The official account:
Thursday, 220514, Day 5
Early in the morning, the volunteers went on Foot Patrols with the Forest Guards and watchers, and returned in time for lunch to BNC. There were a few minor incidents of falls, tiredness, and an unexpected encounter with feral cattle which charged! These experiences were much livened by an artist having sketched several scenes, a poet having penned some lines about the experience…and much shared laughter.
Post-lunch, the volunteers were debriefed, and exchanged notes on what they had seen, experienced and learnt. Many felt that the Forest Department personnel should be paid regularly, appointed as permanent staff, and provided with better equipment, especially footwear. Dr. Ramesh then explained some of the restrictions under which the Forest Department works, and about the preferences of some of the FD personnel.
Since several people were tired, there were no evening sessions.
Today was a day we saw several creatures, both in the air and on the ground..and Life Under Foot (and under an inch) was very much in evidence.
I started with this
An utterly beautiful, yet tiny, beetle caught my eye:
So did the exoskeleton of this
sat on the forest floor:
A tiny mushroom bloomed delicately:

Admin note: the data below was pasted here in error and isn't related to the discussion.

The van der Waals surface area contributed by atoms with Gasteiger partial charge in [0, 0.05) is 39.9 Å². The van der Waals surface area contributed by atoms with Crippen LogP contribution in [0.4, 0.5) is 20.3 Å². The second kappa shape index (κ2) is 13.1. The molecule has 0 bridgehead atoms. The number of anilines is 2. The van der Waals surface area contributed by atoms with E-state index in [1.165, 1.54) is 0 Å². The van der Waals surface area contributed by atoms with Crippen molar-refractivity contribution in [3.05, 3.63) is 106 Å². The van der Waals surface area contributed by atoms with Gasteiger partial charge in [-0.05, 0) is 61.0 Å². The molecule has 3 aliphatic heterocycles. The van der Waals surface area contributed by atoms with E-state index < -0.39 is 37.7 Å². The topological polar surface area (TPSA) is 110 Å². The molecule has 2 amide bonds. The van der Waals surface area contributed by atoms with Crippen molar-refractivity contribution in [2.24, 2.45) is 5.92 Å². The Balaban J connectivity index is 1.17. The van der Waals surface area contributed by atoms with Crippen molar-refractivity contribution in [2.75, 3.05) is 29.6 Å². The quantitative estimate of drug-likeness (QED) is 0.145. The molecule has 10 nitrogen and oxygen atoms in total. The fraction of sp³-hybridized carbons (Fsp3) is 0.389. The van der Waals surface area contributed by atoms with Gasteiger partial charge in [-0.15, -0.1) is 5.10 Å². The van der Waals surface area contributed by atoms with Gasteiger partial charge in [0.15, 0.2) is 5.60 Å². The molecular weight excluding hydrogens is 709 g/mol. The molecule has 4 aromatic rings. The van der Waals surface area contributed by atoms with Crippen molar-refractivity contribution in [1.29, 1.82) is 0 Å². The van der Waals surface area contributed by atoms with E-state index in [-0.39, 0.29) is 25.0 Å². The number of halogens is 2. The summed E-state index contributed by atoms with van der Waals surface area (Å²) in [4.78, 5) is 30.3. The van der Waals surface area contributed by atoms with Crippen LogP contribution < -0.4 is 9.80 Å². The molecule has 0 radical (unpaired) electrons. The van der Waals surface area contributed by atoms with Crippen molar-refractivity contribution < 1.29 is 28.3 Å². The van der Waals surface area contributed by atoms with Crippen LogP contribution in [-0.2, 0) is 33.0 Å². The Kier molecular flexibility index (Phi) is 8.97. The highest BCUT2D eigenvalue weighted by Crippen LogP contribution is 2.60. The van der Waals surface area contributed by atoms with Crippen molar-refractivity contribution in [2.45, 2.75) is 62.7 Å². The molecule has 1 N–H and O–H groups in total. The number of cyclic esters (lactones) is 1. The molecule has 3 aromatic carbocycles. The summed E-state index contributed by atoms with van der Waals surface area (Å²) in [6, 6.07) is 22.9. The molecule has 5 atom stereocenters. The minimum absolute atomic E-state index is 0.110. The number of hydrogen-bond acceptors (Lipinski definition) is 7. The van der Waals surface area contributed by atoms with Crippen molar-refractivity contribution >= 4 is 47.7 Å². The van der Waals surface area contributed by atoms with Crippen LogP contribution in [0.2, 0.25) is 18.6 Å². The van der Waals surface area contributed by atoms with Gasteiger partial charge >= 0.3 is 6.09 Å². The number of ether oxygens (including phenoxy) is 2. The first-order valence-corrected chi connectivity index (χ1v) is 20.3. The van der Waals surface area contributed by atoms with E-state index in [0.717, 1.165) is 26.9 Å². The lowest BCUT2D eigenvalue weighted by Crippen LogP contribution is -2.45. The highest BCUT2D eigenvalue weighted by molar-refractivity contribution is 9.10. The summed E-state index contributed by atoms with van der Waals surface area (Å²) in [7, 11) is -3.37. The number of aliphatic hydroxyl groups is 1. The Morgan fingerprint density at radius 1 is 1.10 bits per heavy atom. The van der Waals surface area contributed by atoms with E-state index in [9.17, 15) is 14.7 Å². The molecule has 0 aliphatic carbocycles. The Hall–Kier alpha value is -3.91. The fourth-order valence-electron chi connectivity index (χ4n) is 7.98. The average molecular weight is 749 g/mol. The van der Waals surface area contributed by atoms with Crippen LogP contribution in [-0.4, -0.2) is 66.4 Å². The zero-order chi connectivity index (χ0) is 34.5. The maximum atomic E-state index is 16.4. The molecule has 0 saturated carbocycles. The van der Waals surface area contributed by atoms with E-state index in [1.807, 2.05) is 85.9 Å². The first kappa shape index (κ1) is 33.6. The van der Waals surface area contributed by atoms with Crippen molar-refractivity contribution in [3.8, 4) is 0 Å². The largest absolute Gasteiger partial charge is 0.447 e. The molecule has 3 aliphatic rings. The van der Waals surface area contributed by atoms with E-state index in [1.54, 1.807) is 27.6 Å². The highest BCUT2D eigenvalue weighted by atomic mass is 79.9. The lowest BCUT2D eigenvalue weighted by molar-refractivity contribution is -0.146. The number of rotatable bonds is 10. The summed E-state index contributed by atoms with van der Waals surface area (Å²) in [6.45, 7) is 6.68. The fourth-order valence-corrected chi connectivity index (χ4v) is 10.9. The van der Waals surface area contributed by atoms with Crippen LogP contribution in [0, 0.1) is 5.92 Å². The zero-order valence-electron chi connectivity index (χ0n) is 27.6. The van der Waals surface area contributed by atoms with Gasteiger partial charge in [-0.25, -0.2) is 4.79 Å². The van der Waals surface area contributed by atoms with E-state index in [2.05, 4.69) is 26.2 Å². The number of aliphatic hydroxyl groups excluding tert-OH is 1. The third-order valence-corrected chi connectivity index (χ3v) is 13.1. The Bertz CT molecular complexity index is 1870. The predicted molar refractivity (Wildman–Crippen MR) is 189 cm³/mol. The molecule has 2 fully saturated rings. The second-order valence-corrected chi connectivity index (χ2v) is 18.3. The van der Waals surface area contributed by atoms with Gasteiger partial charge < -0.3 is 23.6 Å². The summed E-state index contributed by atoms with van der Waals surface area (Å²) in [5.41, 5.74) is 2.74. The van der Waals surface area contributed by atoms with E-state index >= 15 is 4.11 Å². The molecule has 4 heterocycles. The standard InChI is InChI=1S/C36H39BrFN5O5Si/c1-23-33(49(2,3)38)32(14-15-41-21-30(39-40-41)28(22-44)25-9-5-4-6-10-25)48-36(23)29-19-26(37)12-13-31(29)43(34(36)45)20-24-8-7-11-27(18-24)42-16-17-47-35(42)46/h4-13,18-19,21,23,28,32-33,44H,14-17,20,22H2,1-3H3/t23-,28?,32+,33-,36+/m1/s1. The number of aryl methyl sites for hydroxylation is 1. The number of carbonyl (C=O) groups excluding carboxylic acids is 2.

this plant of the Oleotropus sp was fruiting:
These fan mushrooms looked lovely, too:
Having finished our walk, Kiran and I took a ride with the JLR vehicle to Kalasa. On the way, we saw this lovely building:
In the Western Ghats, the architecture shades into the Kerala style, principally with sloping roofs to let the rain run off. Flat terraces on roofs are not possible.
Here’s the Kalasa grAm panchAyat office (village council)
A pavilion marks one part of the main road:
Life goes on at an easy pace in Kalasa. I didn’t notice any crowds pushing aside these cows to get into the medical clinic!
The roof details were sometimes lovely:
On the road, we met this lady and her daughter Saranya, selling fruits from their garden:
Kiran wanted me to photograph this fruit, which we could not get a name for.
WATER-APPLES (called jhAmrool in Bengali)
and I bought some from the lady, but they were less juicy and more fibrous than the ones I have eaten in Kolkata.
I brought enough back to share with everyone at lunch.
We went past various signboards to landmarks:
We were happy with our ride to Kalasa and back, and Kiran and I “rescued” a tired Prasad Natarajan (the artist referred to above!), who had become dehydrated…we brought him back to the camp, happy with our good deed for the day! A power nap and a drink of watery buttermilk soon set him to rights.